Then, there is the forever power and presence of money. The corporations and businesses has been that of “primacy of service to profits” which “has been built not only into the very structure of professional association and education, but into the ideology of engineering as well.” 15 A very good example of this is Nintendo, a very powerful video game entertainment company. With the introduction of 8-bit systems in the late 80’s, video games that were only available in the arcades were brought home, and it became very popular and powerful among the young populations, especially the teens. It was the in-thing back then to have a set. Because of such high demand, however, two things happened. First, prices were high until competitors came in. Second, seeing the high demand and success, they developed the 8-bit technology and expanded it to 16-bit and beyond. Technology introduced a “new” product to the society, and the society welcomed it and accepted it. Then, the society encouraged the companies, the technocrats, to develop them further. This shows clear example of helix cycle. Though it is still video games, back to the same point, it isn’t quite the same anymore, but now at a higher plane. Dierkes and Hoffmann seem to agree with this view because they say that in markets that develop rapidly with high uncertainty, coupling occurs where there is collaborative development. 16
This brings up the point of values – the things and ways people take and consider as important. There are two views on how technology and values are related. One way is “where technology influences values (the Marxist thesis) or the way values impede or foster technological growth (the approach of Max Weber).” 17 Why is values important? Because they define the culture and the norms of the society. However, though it is not clear which is dominant, it is true that they are both interdependent. In regard to the example with video games, the kids took value in these tech wonders and then technology followed upon it. However, it must NOT be forgotten that it was the technology that began the video game saga from the beginning.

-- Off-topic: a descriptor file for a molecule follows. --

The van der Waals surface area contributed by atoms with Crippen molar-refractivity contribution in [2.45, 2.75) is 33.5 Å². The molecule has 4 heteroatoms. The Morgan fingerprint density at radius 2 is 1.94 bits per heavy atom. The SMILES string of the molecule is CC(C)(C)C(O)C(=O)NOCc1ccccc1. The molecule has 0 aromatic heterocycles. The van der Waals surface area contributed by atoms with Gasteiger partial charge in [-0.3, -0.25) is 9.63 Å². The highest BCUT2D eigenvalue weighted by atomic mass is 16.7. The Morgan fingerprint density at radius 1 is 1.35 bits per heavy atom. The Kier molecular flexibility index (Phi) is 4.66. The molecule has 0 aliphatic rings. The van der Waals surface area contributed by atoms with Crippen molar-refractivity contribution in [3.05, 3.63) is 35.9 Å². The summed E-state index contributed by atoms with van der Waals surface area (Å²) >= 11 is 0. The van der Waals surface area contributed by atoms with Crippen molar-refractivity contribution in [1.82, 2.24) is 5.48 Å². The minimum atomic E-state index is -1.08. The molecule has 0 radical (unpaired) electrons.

What’s more, the modern technology takes over and infect the ways of high culture and leisure is powerful. 18 Such is the case with information highways. Not just the computers, but the cellular phones and faxes. I found my friends who are in “high” culture with cellular phones, e-mails, and even with faxes! They have become a trend with the high class. It seems like without them, certain kinds of people will look at you differently, not keeping in touch with the present but being buried in the past. So, is the progress (and following it) the only way? There is constant emphasis on a view that one needs to continuously keep up-to-date or the society will mock and reject the person. And because of this thought process, the society values the technology. It may not necessarily know what it is that they are taking values, but it encourages the technological advances. This is that deeper reason for existence of progress. People continue to desire to see new things and means of doing things. It is like an addiction that never knows when to stop.
And then, the wanting of profits, and money, comes in. Durbin emphasizes the point that “technology values profits, so technologists value innovations.” 19 This is saying that as long as humans have greed, there will definitely be technological progresses. And knowing the human nature, greed will never disappear from the mankind. Braun supports this idea even more strongly. He believes that technology CREATES wealth. 20
This is where media plays a vital role. Ellul supports in this that televisions, computer super highways, and commercials and advertising. The video games of kids’ favorite shows, ad on a sports car, and phone shopping network, it is all a part of playing with out minds to buy and to like the item… even if it didn’t talk about the item itself. 21